Yuji Tanaka, Eiji Hase, Shuichiro Fukushima, Yuki Ogura, Toyonobu Yamashita, Tetsuji Hirao, Tsutomu Araki, and Takeshi Yasui, "Motion-artifact-robust, polarization-resolved second-harmonic-generation microscopy based on rapid polarization switching with electro-optic Pockells cell and its application to in vivo visualization of collagen fiber orientation in human facial skin," Biomed. Opt. Express 5, 1099-1113 (2014)

Sort:  Author  |  Year  |  Journal  |  Reset  


  1. A. Yariv, Introduction to Optical Electronics, (Holt McDougal, 1977).
  2. S. Fine and W. P. Hansen, “Optical second harmonic generation in biological systems,” Appl. Opt.10(10), 2350–2353 (1971). [CrossRef] [PubMed]
  3. W. R. Zipfel, R. M. Williams, R. Christie, A. Y. Nikitin, B. T. Hyman, and W. W. Webb, “Live tissue intrinsic emission microscopy using multiphoton-excited native fluorescence and second harmonic generation,” Proc. Natl. Acad. Sci. U.S.A.100(12), 7075–7080 (2003). [CrossRef] [PubMed]
  4. P. J. Campagnola, A. C. Millard, M. Terasaki, P. E. Hoppe, C. J. Malone, and W. A. Mohler, “Three-dimensional high-resolution second-harmonic generation imaging of endogenous structural proteins in biological tissues,” Biophys. J.82(1), 493–508 (2002). [CrossRef] [PubMed]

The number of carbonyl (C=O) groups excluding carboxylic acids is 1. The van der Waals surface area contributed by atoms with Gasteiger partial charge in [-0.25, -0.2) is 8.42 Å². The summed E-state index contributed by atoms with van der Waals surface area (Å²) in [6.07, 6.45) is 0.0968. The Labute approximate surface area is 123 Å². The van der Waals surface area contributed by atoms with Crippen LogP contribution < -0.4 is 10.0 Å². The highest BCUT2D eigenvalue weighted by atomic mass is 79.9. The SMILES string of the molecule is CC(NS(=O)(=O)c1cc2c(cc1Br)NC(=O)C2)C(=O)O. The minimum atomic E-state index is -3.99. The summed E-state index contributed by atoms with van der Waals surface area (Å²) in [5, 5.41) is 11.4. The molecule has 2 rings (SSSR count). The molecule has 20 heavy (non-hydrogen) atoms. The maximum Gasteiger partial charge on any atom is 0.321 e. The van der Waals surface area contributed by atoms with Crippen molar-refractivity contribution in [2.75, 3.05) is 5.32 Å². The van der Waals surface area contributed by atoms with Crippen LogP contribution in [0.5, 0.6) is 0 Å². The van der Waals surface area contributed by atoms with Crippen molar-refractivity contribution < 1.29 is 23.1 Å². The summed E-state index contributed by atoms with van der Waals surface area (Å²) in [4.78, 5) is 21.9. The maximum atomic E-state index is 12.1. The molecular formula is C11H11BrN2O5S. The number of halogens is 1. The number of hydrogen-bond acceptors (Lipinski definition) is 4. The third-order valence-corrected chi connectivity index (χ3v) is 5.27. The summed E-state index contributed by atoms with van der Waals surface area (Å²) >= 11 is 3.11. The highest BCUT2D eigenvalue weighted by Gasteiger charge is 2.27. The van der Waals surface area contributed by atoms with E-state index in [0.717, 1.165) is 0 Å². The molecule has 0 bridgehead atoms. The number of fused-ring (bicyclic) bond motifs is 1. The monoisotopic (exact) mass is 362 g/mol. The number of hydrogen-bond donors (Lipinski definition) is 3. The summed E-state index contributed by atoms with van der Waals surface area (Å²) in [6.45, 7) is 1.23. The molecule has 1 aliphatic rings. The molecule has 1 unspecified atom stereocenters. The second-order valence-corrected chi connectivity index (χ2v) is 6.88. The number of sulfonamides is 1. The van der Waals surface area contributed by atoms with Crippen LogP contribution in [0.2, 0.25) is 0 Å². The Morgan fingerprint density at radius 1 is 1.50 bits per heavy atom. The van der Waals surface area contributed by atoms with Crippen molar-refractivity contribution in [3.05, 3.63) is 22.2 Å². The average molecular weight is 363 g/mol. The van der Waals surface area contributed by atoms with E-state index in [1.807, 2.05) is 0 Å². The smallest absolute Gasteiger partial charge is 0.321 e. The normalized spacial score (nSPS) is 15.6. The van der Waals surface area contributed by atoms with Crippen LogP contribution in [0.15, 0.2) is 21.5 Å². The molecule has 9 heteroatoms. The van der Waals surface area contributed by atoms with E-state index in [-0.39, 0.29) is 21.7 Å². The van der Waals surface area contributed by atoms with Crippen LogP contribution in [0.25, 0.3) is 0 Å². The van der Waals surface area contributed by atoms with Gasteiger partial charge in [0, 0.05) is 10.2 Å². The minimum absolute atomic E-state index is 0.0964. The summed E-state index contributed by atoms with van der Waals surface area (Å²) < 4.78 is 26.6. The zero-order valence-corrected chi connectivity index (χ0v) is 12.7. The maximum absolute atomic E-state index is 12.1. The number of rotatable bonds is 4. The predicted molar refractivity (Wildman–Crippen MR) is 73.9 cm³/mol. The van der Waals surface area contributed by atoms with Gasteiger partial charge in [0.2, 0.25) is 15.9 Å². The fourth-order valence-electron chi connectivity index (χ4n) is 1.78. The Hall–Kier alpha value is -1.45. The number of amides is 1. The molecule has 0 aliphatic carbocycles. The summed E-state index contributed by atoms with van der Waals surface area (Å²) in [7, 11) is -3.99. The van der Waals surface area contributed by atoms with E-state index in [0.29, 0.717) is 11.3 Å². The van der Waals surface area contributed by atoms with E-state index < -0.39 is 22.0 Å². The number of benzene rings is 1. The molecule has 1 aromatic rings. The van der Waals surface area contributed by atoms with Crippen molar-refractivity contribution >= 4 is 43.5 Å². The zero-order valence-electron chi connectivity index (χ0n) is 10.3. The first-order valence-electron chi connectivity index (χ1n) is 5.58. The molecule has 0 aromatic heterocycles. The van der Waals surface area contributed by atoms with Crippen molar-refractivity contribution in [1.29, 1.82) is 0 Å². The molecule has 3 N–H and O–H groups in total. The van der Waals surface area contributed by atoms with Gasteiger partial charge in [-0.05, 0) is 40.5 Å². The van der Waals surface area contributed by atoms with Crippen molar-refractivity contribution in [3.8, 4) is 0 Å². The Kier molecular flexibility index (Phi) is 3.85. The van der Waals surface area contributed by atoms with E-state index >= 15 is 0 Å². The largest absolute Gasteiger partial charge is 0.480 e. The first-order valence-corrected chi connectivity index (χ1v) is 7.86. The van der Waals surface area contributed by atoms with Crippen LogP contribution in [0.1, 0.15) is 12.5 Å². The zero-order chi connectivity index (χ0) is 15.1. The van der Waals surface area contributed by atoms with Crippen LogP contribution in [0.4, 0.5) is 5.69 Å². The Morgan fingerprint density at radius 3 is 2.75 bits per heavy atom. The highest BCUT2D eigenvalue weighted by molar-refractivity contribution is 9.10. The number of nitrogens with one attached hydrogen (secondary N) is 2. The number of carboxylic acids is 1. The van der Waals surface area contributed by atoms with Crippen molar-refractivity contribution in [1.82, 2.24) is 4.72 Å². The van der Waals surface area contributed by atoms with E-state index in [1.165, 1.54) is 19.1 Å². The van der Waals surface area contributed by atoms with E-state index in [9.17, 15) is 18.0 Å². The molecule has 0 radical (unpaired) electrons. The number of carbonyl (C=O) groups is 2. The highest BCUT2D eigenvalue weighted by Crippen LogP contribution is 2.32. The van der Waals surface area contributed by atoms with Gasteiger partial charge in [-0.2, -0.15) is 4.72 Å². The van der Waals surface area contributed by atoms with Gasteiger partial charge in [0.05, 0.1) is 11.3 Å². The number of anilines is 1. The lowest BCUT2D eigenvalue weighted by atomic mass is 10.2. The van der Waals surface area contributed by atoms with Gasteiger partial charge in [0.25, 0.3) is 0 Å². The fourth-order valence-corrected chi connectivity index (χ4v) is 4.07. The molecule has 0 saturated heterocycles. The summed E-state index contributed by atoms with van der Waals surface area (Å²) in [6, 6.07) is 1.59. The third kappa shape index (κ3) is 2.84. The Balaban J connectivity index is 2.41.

5. K. König and I. Riemann, “High-resolution multiphoton tomography of human skin with subcellular spatial resolution and picosecond time resolution,” J. Biomed. Opt.8(3), 432–439 (2003). [CrossRef] [PubMed]
  6. M. J. Koehler, K. König, P. Elsner, R. Bückle, and M. Kaatz, “In vivo assessment of human skin aging by multiphoton laser scanning tomography,” Opt. Lett.31(19), 2879–2881 (2006). [CrossRef] [PubMed]
  7. J. A. Palero, H. S. de Bruijn, A. van der Ploeg-van den Heuvel, H. J. Sterenborg, and H. C. Gerritsen, “In vivo nonlinear spectral imaging in mouse skin,” Opt. Express14(10), 4395–4402 (2006). [CrossRef] [PubMed]
  8. T. Yasui, Y. Takahashi, M. Ito, S. Fukushima, and T. Araki, “Ex vivo and in vivo second-harmonic-generation imaging of dermal collagen fiber in skin: comparison of imaging characteristics between mode-locked Cr:Forsterite and Ti:Sapphire lasers,” Appl. Opt.48(10), D88–D95 (2009). [CrossRef] [PubMed]
  9. S.-Y. Chen, H.-Y. Wu, and C.-K. Sun, “In vivo harmonic generation biopsy of human skin,” J. Biomed. Opt.14(6), 060505 (2009). [CrossRef] [PubMed]
  10. S.-H. Chia, C.-H. Yu, C.-H. Lin, N.-C. Cheng, T.-M. Liu, M.-C. Chan, I.-H. Chen, and C.-K. Sun, “Miniaturized video-rate epi-third-harmonic-generation fiber-microscope,” Opt. Express18(16), 17382–17391 (2010). [CrossRef] [PubMed]